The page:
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CGH labeling protocol for small volumes of DNA sample

Eléonore Eymard-Pierre, Cytogenetics Laboratory, CHU Clermont-Ferrand, Clermont-Ferrand, France
Morgan Mathieu, Enzo Life Sciences, Lausen, Switzerland
Wini Luty, Enzo Life Sciences, Farmingdale, USA

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Recent advances in genomics have dramatically increased our capacity to analyze both normal and cancer cells, revealing a multitude of changes in genomic DNA, such as mutations and copy number alterations. Array comparative genomic hybridization (aCGH) has become a valuable, genome-wide screening tool for the detection of chromosomal aberrations in the form of copy number variations. The technique is relatively simple involving fluorescent labeling of sample DNA followed by co-hybridization with normal control DNA spotted onto a glass slide or a chip. The major advantage of aCGH is that it offers improved resolution compared to traditional techniques and is more robust than mRNA expression arrays. Recent studies demonstrated the ability of aCGH to detect submicroscopic chromosomal imbalances in the range of a few megabases in 10–15% of patients with mental retardation and multiple congenital defects. Consequently, an increasing number of cytogenetic facilities have implemented this technique not only for postnatal and cancer diganosis but also for prenatal diagnosis. Since a simple DNA sample is required, much of the laborious steps in traditional karyotyping and cell culture can be circumvented.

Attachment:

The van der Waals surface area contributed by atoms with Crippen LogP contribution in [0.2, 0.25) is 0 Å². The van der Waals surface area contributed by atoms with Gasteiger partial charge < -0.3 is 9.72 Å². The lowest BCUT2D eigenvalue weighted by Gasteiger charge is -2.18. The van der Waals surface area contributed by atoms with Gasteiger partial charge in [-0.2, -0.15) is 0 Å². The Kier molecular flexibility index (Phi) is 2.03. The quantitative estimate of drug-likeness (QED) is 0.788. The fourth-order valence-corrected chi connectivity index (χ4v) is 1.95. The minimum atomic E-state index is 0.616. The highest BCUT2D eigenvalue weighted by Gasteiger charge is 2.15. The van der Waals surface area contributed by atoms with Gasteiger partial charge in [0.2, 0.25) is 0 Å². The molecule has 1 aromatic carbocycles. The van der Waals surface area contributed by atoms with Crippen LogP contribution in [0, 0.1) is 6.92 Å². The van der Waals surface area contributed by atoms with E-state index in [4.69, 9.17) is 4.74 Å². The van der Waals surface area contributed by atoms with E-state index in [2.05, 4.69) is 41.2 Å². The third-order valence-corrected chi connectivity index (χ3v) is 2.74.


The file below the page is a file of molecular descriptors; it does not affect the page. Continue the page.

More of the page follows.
The cytogenetics laboratory of the CHU Clermont-Ferrand (France) conducts on a daily basis the cytogenetic analysis of prenatal (e.g. chromosome number variations), postnatal (e.g. gene fusion, mutations) and oncological/hematological (e.g. gene fusion, gene expression and mutations) samples. The laboratory has at its disposal a range of chromosomal and molecular techniques to deliver cytogenetic diagnostics to the whole Auvergne region. Amongst the services offered by this laboratory is included an array CGH platform. Engineers and research technicians working on this platform rely on small amounts of genomic material, which are extracted, purified and eluted in small volumes to carry out subsequent experiments with concentrated DNA samples. The main objective of this study was to look at the compatibility of such a sample type with the CGH labeling kit from Enzo Life Sciences. Upon adjustment of the volumes of the different reagents, satisfactory yield, high specific activity, high signal intensity and low derivative log ratios were achieved with CGH labeling kit from Enzo Life Sciences whilst demonstrating significantly improved labeling efficiency when compared with Agilent’s SureTag® DNA labeling kit.

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